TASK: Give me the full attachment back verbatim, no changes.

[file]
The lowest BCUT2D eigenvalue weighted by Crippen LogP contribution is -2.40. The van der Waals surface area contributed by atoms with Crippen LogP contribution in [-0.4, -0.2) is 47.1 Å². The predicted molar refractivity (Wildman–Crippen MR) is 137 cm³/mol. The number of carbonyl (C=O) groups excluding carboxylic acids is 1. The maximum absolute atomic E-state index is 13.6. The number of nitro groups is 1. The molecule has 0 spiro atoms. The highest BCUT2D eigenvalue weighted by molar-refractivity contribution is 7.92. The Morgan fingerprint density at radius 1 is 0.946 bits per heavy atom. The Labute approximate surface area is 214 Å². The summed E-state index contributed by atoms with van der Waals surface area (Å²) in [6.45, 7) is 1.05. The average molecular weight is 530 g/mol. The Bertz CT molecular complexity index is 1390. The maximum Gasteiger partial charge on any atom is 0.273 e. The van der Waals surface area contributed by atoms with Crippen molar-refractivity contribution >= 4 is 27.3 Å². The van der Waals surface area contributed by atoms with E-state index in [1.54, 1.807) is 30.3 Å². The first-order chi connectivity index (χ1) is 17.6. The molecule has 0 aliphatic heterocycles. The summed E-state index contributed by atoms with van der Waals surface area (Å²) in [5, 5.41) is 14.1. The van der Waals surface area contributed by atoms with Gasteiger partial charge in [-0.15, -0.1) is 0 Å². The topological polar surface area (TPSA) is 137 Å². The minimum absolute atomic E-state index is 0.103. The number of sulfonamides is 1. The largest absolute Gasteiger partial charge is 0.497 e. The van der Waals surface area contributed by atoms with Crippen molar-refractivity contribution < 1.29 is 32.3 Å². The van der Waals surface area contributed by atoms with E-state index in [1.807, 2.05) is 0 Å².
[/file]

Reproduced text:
The lowest BCUT2D eigenvalue weighted by Crippen LogP contribution is -2.40. The van der Waals surface area contributed by atoms with Crippen LogP contribution in [-0.4, -0.2) is 47.1 Å². The predicted molar refractivity (Wildman–Crippen MR) is 137 cm³/mol. The number of carbonyl (C=O) groups excluding carboxylic acids is 1. The maximum absolute atomic E-state index is 13.6. The number of nitro groups is 1. The molecule has 0 spiro atoms. The highest BCUT2D eigenvalue weighted by molar-refractivity contribution is 7.92. The Morgan fingerprint density at radius 1 is 0.946 bits per heavy atom. The Labute approximate surface area is 214 Å². The summed E-state index contributed by atoms with van der Waals surface area (Å²) in [6.45, 7) is 1.05. The average molecular weight is 530 g/mol. The Bertz CT molecular complexity index is 1390. The maximum Gasteiger partial charge on any atom is 0.273 e. The van der Waals surface area contributed by atoms with Crippen molar-refractivity contribution >= 4 is 27.3 Å². The van der Waals surface area contributed by atoms with E-state index in [1.54, 1.807) is 30.3 Å². The first-order chi connectivity index (χ1) is 17.6. The molecule has 0 aliphatic heterocycles. The summed E-state index contributed by atoms with van der Waals surface area (Å²) in [5, 5.41) is 14.1. The van der Waals surface area contributed by atoms with Gasteiger partial charge in [-0.15, -0.1) is 0 Å². The topological polar surface area (TPSA) is 137 Å². The minimum absolute atomic E-state index is 0.103. The number of sulfonamides is 1. The largest absolute Gasteiger partial charge is 0.497 e. The van der Waals surface area contributed by atoms with Crippen molar-refractivity contribution < 1.29 is 32.3 Å². The van der Waals surface area contributed by atoms with E-state index in [1.807, 2.05) is 0 Å².